Where do miracles fit?  Can we just ignore them?  Someone said that miracles are for the non- believer and prophecy is for the believer.  Then why did Jesus use miracles?  Our Lesson states,

“The healing miracles of Jesus testified to the fact that He was the Messiah. As our compassionate Redeemer, the Savior was concerned with alleviating human suffering. But He was even more concerned with the salvation of everyone whom He touched with His healing grace. The purpose of Jesus’ redemptive ministry was to “seek and save” lost humankind (Luke 19:10). Speaking to the religious leaders regarding the paralytic, Jesus declared, “ ‘But that you may know that the Son of Man has power on earth to forgive sins’ ”—then He said to the paralytic, “ ‘Arise, take up your bed and go to your house’ ” (Matt. 9:6, NKJV). The crowd’s response to this miracle was to glorify God (Matt. 9:8).
Miracles were an outgrowth of Jesus’ redemptive ministry, but they were not the main reason He came to earth.”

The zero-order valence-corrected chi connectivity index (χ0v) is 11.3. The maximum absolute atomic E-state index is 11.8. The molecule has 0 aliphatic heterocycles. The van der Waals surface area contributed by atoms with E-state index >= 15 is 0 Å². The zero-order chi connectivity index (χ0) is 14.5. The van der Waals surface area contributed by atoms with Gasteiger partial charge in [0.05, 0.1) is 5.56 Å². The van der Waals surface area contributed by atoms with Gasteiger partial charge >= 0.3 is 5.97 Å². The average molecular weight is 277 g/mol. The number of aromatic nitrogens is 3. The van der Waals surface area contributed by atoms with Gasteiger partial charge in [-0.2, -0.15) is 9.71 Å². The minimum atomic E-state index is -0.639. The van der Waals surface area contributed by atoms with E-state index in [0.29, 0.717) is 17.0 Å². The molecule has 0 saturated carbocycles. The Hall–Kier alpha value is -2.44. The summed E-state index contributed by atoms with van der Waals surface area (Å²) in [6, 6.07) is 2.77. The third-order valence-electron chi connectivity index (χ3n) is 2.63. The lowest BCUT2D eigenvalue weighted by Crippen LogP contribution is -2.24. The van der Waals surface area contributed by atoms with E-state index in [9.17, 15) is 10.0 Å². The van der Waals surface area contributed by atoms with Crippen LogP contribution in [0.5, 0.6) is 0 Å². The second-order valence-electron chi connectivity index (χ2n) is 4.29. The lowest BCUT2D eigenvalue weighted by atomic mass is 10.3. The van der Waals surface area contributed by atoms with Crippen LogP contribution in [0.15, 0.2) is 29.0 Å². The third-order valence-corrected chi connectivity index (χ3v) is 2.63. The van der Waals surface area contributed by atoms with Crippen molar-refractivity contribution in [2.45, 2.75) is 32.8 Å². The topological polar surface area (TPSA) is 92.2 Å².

This statement while accurate still ignores certain historical context of the Jewish life.  Indulge me while I set this up.  You will recall when Jesus was speaking to the young rich ruler (Luke 18: 18 – 30).  After the young man left, Christ indicated that it is very difficult for a rich man to enter the kingdom.  The disciples responded, “Who then can be saved?”  The disciples thought that riches – and what came along with them - were an indication of God’s favor.  Consider another anecdote: When Jesus heals a blind man who is sitting by the wayside, the disciples asked, “Who sinned: this man or his parents?”  In other words, to the disciples this man’s misfortune was punishment for Sin (John 9: 1 – 41).